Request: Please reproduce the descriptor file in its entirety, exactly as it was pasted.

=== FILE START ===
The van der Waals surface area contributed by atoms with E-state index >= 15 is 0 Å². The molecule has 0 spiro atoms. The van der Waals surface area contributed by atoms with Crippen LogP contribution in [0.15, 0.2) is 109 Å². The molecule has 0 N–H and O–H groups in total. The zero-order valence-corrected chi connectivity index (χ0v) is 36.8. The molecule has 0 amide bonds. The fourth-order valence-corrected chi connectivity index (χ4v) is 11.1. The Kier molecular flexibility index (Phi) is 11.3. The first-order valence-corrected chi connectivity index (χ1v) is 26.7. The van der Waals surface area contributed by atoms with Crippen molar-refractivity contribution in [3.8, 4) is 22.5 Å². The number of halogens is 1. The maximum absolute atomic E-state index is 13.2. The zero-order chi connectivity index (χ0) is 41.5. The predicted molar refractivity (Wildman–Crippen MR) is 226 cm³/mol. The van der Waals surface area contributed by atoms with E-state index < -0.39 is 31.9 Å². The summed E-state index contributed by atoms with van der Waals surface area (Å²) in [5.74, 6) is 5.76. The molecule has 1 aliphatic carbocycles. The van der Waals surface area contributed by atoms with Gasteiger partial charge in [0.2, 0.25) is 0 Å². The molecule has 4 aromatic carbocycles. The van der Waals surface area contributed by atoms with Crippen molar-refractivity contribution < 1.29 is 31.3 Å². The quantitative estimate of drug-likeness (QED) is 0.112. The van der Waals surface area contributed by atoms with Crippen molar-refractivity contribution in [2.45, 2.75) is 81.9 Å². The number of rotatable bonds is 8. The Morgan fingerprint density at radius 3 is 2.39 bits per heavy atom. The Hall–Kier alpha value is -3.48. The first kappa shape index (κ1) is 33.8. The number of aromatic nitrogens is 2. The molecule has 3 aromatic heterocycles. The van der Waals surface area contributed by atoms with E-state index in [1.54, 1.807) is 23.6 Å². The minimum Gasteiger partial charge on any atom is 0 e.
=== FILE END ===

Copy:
The van der Waals surface area contributed by atoms with E-state index >= 15 is 0 Å². The molecule has 0 spiro atoms. The van der Waals surface area contributed by atoms with Crippen LogP contribution in [0.15, 0.2) is 109 Å². The molecule has 0 N–H and O–H groups in total. The zero-order valence-corrected chi connectivity index (χ0v) is 36.8. The molecule has 0 amide bonds. The fourth-order valence-corrected chi connectivity index (χ4v) is 11.1. The Kier molecular flexibility index (Phi) is 11.3. The first-order valence-corrected chi connectivity index (χ1v) is 26.7. The van der Waals surface area contributed by atoms with Crippen molar-refractivity contribution in [3.8, 4) is 22.5 Å². The number of halogens is 1. The maximum absolute atomic E-state index is 13.2. The zero-order chi connectivity index (χ0) is 41.5. The predicted molar refractivity (Wildman–Crippen MR) is 226 cm³/mol. The van der Waals surface area contributed by atoms with E-state index < -0.39 is 31.9 Å². The summed E-state index contributed by atoms with van der Waals surface area (Å²) in [5.74, 6) is 5.76. The molecule has 1 aliphatic carbocycles. The van der Waals surface area contributed by atoms with Gasteiger partial charge in [0.2, 0.25) is 0 Å². The molecule has 4 aromatic carbocycles. The van der Waals surface area contributed by atoms with Crippen molar-refractivity contribution < 1.29 is 31.3 Å². The quantitative estimate of drug-likeness (QED) is 0.112. The van der Waals surface area contributed by atoms with Crippen molar-refractivity contribution in [2.45, 2.75) is 81.9 Å². The number of rotatable bonds is 8. The Morgan fingerprint density at radius 3 is 2.39 bits per heavy atom. The Hall–Kier alpha value is -3.48. The first kappa shape index (κ1) is 33.8. The number of aromatic nitrogens is 2. The molecule has 3 aromatic heterocycles. The van der Waals surface area contributed by atoms with E-state index in [1.54, 1.807) is 23.6 Å². The minimum Gasteiger partial charge on any atom is 0 e.